What Are Bitcoin’s Origins?

Sponsored By

The bitcoin history is simple on the surface but complicated once you dive into it. That makes bitcoin’s history exactly like bitcoin itself. Here’s a look at the origins of bitcoin.

In one sense, the history of bitcoin is simple: It was created by a middle-aged Japanese man named Satoshi Nakamoto in early 2009.

That’s a very basic summary of bitcoin’s origins, however. To understand where bitcoin really came from, you have to work through a few big questions.

How Did the Blockchain Originate?

The first is the broader history of blockchain technology, which we also discussed in a recent article.

The conceptual origins of blockchain can be traced to a 1991 academic paper titled “How to Time-Stamp a Digital Document.” The authors of the paper proposed a type of data storage system that was similar in key ways to modern blockchains.

But the 1991 paper was just a concept. It wasn’t until the birth of the bitcoin blockchain on January 3, 2009, that this theory saw its first implementation.

It also is not very clear to what extent the 1991 paper, or similar academic research that followed, may or may not have influenced the creation of bitcoin—which brings us to the second question:

Who Created Bitcoin?

Satoshi Nakamoto was the pseudonym used by the author of a whitepaper that was published in the fall of 2008 describing the bitcoin blockchain.

The paper didn’t identify which concepts might have influenced the author’s thinking, so it’s hard to trace the direct intellectual origins of bitcoin.

More importantly, to this date, the true identity of Satoshi Nakamoto remains a mystery. At the time of bitcoin’s origin, Nakamoto claimed to be thirty-seven years old and living in Japan, but there was no way to confirm that assertion.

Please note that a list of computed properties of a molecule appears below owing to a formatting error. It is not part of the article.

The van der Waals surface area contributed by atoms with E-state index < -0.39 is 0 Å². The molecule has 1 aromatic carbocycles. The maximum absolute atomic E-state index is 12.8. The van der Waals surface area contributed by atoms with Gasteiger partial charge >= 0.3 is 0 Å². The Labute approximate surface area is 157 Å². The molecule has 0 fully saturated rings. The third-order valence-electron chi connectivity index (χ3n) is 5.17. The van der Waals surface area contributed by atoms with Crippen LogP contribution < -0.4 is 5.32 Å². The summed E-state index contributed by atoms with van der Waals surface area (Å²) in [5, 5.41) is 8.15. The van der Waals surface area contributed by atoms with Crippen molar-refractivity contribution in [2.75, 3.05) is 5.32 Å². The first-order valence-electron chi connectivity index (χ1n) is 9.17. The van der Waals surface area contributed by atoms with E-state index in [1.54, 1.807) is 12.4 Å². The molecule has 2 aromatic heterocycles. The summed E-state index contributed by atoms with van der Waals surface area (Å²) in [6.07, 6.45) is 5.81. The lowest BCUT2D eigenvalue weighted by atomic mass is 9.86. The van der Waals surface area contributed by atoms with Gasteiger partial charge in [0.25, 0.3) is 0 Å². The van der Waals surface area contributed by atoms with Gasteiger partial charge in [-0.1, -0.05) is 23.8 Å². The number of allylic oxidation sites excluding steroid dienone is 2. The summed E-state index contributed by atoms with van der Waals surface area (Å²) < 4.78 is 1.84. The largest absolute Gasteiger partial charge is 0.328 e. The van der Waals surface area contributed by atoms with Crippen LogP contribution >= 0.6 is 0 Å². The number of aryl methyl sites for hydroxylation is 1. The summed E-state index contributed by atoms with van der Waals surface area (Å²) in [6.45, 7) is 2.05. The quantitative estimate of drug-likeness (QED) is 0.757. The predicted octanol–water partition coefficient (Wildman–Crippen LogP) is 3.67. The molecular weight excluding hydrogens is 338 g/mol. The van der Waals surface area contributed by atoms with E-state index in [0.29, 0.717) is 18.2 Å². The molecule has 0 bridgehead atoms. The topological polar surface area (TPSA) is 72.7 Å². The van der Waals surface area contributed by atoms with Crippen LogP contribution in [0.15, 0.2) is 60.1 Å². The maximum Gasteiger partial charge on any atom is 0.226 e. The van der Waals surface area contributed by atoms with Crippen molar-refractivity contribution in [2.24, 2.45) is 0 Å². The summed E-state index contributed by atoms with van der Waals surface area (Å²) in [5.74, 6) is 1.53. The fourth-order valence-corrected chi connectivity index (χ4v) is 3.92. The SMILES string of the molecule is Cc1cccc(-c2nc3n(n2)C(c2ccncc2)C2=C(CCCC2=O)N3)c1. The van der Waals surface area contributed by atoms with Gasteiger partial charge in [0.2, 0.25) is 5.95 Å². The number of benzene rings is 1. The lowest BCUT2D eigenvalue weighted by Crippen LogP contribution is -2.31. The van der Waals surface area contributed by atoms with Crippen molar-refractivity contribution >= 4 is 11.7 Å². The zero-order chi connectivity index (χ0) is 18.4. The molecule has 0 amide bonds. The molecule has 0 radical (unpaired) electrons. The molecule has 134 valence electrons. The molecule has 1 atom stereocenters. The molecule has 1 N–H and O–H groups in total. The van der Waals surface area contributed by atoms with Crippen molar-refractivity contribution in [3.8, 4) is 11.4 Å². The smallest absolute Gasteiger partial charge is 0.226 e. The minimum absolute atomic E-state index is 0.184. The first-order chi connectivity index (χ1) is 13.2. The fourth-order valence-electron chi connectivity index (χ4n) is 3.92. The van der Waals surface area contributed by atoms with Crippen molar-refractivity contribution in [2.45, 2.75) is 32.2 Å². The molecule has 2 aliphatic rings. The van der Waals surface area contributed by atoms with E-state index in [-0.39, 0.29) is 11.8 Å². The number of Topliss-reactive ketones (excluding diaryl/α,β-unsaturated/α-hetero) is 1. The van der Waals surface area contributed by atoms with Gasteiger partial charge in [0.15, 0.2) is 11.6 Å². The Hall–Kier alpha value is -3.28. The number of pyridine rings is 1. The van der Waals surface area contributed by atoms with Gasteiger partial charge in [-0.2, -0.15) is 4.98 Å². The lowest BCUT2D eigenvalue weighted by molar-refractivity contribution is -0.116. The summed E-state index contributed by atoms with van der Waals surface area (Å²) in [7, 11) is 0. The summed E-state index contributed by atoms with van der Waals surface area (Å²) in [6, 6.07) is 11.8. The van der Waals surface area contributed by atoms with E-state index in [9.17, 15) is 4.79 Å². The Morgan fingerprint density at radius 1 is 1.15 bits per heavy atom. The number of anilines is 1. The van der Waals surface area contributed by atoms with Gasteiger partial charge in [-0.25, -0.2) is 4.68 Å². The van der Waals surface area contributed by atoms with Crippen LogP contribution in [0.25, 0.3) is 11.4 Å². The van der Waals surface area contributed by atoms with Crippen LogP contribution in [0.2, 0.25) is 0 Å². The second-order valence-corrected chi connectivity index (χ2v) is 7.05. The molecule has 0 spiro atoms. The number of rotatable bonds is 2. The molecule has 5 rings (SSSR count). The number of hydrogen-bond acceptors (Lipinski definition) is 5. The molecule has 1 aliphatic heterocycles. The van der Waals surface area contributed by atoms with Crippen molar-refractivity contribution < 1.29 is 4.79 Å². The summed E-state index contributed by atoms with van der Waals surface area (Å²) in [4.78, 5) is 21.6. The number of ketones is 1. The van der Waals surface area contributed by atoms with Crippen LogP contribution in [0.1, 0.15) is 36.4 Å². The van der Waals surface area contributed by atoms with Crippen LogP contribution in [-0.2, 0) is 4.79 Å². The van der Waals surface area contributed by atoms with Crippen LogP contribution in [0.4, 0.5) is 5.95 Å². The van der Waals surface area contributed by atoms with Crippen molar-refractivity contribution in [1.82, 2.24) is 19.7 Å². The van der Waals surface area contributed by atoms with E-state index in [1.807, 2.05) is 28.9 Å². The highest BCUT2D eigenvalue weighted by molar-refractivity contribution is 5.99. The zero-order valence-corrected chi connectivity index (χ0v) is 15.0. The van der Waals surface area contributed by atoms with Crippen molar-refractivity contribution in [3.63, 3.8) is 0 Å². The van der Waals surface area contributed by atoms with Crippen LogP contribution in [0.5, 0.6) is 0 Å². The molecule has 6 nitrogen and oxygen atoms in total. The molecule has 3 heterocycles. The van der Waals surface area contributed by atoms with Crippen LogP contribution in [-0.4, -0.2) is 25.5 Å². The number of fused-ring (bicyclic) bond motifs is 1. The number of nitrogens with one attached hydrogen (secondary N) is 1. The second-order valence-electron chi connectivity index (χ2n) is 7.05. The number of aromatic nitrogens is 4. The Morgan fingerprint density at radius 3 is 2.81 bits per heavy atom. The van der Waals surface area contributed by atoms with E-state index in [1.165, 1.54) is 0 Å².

Based on Nakamoto’s flawless command of English, his use of British spellings and the fact that his online activity dropped off during British nighttime hours, there is speculation that he is British. But that’s just an informed guess.

It’s also possible that Nakamoto is not a single person. Bitcoin may have been created by a group of people who all chose to hide their identities behind the Nakamoto pseudonym.

It took several years for bitcoin to emerge from an obscure digital currency that was known only to a small circle of technology enthusiasts into a widely traded asset.

What you might call bitcoin’s first big break came in 2010, when bitcoin was used to purchase two pizzas. (The pizzas cost 10,000 bitcoin, which would be worth around $100 million at today’s valuations.)

Bitcoin also received a publicity boost in 2012, when the Winklevoss twins bought $10 million worth of bitcoin.

By 2015, banks like Barclays were showing interest in bitcoin, and the cryptocurrency had started to become mainstream. Banks’ stance toward bitcoin has become more complicated in recent years, with many now banning bitcoin purchases via credit card. What’s next for bitcoin and banks? The future remains uncertain. However, amid talk of bitcoin ETFs and clear interest by the SEC in regulating bitcoin, it’s likely that the digital currency is here for the long haul—which may have been difficult for Nakamoto to imagine when he created the first bitcoin nearly a decade ago.

Banks.com provides the most up-to-date information on bitcoin and banks as well as helpful financial tools for savvy investors.

You may also like

Dogecoin is taking the crypto world by storm. Read on to learn more about how to buy DOGE coins and the available storage options.
Read more